Post Reply
Page 5 of 5  •  Prev 1 2 3 4 5
Switch to Forum Live View Son of Man: History and/or Culture
4 years ago  ::  Feb 26, 2010 - 2:36PM #41
Community.beliefnet.comstone
Posts: 180

Feb 26, 2010 -- 7:52AM, Dennis wrote:


There is very little narrative found in the Paulines.



Narratives are irrelevant to my point.  Rather, the discrepancies found between a number of references in the authentic Paulines versus those in Acts are.  What you wrote two or three posts ago implied that what we see in Acts can sometimes be judged as on a par with the authentic Paulines.  This is patently absurd.  The authentic Paulines have priority.  Acts is spin -- as is much of Luke (although some would make an exception for the double-tradition sayings material).  It may well be plausible that in the authentic Paulines, Paul sometimes arrogates to himself more status than he really had, but he clearly figures he can get away with it.  Otherwise, there are, in fact, certain basic discrepancies relating to basic timelines and voyages that cannot be put down to Paul's divertingly oversized ego and point to "carelessness" in Acts.


Feb 26, 2010 -- 7:52AM, Dennis wrote:

The largest block of narrative is found in Galatians, which is unattested before the last half of the second century, when it was seen as being discovered by Marcion (See Tertullian and Irenaeus) and had to be explained ("defended") on the terms of Marcion.


The same basic group (the Tubingens) responsible for the notion of 'seven authentic Paulines' had whittled that to four by the mid-19th century.



Ironically, the latest statistical analysis of the Greek in the authentic Paulines, vintage the 1960s, did bring the authentics down to four, and Galatians (along with Romans and Corinthians 1 & 2) actually survived the cut.  What do you mean by "basic" group?  Who was the scholar who first whittled it down to seven and who first whittled it down to four, and were they really one and the same?


Feb 26, 2010 -- 7:52AM, Dennis wrote:

This was pared to none authentic by the end of the nineteenth century... The only rational reason they are still considered "authentic" has nothing to do with their authenticity and everything to do with the fact that the theology of Christianity can not withstand this knowledge.



Please spare me your conspiratorial soapbox.  All of today's peer-reviewed scholarship uniformly sets the fundamentalists' teeth on edge.  The notion that today's scholars, many of them skeptics, give a damn about "the theology of Christianity" that "can not withstand this knowledge" is laughable.


Walther

Quick Reply
Cancel
4 years ago  ::  Feb 27, 2010 - 7:42AM #42
Dennis
Posts: 1,433

"What you wrote two or three posts ago implied that what we see in Acts can sometimes be judged as on a par with the authentic Paulines."


I don't think I said that, but in one way (probably not the one you think I mean), this is correct... Neither are "authentic." Neither are "historical." They are both largely second century Church creations. In this way, they are comparable.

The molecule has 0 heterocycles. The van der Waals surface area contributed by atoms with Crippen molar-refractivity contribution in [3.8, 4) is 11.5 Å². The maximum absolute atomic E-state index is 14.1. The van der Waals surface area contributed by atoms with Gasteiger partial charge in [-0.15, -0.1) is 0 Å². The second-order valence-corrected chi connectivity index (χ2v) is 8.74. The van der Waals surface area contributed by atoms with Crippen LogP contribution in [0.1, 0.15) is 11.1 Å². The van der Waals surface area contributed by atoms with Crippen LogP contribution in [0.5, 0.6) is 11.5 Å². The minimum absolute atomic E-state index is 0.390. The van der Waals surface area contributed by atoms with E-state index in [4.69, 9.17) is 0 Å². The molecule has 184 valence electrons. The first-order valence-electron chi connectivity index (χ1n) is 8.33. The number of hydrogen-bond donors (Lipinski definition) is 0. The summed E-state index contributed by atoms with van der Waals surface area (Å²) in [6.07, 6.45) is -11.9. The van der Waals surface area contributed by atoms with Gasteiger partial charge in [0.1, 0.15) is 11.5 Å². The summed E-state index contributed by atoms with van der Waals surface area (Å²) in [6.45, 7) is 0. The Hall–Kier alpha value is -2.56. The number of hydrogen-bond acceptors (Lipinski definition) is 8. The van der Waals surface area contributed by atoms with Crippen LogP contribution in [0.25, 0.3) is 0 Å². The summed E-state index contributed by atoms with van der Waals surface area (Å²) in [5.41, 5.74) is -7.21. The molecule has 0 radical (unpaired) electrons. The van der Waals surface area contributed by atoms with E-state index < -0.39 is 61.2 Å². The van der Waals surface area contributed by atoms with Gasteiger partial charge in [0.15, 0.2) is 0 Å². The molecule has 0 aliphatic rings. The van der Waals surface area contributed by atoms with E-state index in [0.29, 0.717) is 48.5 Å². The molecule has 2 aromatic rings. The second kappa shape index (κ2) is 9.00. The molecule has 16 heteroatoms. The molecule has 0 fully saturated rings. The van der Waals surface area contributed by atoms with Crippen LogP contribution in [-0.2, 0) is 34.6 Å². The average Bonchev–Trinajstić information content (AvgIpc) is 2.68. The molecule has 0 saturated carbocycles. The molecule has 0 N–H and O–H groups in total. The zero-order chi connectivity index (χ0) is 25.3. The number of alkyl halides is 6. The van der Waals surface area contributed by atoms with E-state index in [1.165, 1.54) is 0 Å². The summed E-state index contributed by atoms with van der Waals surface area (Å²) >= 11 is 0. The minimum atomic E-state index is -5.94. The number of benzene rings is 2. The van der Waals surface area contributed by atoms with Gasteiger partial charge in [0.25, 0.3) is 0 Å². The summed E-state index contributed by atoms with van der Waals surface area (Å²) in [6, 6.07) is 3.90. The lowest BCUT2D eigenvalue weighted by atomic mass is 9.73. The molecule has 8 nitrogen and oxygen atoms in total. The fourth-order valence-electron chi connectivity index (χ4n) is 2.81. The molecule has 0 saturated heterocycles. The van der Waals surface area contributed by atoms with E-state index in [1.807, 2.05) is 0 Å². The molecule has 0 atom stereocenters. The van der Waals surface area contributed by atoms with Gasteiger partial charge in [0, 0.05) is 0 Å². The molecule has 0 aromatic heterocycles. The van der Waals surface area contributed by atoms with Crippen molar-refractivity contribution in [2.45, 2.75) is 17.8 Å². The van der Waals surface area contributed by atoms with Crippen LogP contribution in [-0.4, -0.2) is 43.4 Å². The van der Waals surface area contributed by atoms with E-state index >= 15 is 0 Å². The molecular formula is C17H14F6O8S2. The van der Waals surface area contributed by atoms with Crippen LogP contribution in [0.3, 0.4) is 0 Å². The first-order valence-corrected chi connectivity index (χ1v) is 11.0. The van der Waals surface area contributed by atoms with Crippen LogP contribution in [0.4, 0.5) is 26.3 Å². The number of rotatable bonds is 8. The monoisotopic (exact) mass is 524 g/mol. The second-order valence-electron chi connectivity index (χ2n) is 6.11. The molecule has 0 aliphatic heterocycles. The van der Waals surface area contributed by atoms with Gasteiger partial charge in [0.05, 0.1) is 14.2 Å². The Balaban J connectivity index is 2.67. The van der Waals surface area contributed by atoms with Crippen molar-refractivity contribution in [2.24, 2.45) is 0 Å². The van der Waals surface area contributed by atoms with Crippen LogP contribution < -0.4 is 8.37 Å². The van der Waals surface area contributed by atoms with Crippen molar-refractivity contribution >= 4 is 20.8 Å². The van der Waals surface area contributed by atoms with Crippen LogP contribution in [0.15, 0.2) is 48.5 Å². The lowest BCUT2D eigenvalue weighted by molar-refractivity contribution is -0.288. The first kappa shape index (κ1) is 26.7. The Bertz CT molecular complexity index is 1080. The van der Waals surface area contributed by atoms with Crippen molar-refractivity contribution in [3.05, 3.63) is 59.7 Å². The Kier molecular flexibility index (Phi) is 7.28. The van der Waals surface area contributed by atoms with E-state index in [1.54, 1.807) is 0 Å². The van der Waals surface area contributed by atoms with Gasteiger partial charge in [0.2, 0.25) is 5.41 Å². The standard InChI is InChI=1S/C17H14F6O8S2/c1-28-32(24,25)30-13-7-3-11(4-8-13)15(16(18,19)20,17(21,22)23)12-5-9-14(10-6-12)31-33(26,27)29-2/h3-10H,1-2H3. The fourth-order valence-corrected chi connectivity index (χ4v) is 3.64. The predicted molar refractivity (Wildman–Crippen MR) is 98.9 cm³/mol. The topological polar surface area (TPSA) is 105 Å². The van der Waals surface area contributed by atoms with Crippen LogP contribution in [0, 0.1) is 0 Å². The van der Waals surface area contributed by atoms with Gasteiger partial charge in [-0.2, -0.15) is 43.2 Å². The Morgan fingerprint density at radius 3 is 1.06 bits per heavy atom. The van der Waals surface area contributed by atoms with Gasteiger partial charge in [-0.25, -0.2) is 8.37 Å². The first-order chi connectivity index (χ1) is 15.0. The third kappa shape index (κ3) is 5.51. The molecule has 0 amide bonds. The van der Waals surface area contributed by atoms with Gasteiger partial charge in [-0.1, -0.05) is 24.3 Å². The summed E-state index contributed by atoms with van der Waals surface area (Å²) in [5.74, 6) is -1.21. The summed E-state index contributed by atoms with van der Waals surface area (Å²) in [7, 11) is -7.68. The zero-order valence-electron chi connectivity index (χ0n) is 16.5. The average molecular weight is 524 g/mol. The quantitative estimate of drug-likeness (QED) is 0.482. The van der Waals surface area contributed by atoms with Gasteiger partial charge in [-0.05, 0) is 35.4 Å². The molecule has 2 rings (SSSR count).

On the other hand, they are two separate genre of literature. It, therefore, is difficult to compare them. Some of the Acts Seminar discussion deals with the relationship of the two. Research has been very mixed as to the use of the Paulines by Acts. (When one is speaking of the second and third century, one doesn't speak of "authentic" Paulines, since all were considered "authentic" then.) There was an article in the JS journal "Forum" a few years back in which either Pervo or Tyson had found around 80 references to specific Paulines in Acts. In that scholar's opinion, the Paulines were a major "building block" for Acts.


It is helpful to realize that Acts was created because the Gnostics and Marcions had "sprung" a new, heretofore unrecognized "apostle" on the proto-orthodoxy, "Paul." This figure of the letters was responsible for what the early church leaders saw as heresy. At the same time, the Marcionites, Valentinians and other groups were "stealing" adherents from their religion. What we have with Acts is an attempt to create a new "Paul," one who didn't write letters at all in the narrative, one for whom a "Jewish" name, the name of a fallen (mythic) king, "Saul"... The name, however, is only equated to "Paul" in one verse of Acts! (This verse seems to relate to a writing by Galen in the mid-second century, but that's another story.) We find "Acts of the Apostles" attached, in early codices, to the letters, not to the gospels. This is obviously the reason. We also find many interpolations in the Paulines reflecting a "softening" of the letters... Even Origen remarked in the early third century about the many differences in what are now the Christian testament texts, made to reflect different views.


Dennis

Quick Reply
Cancel
Page 5 of 5  •  Prev 1 2 3 4 5
 
    Viewing this thread :: 0 registered and 1 guest
    No registered users viewing
    Advertisement

    Beliefnet On Facebook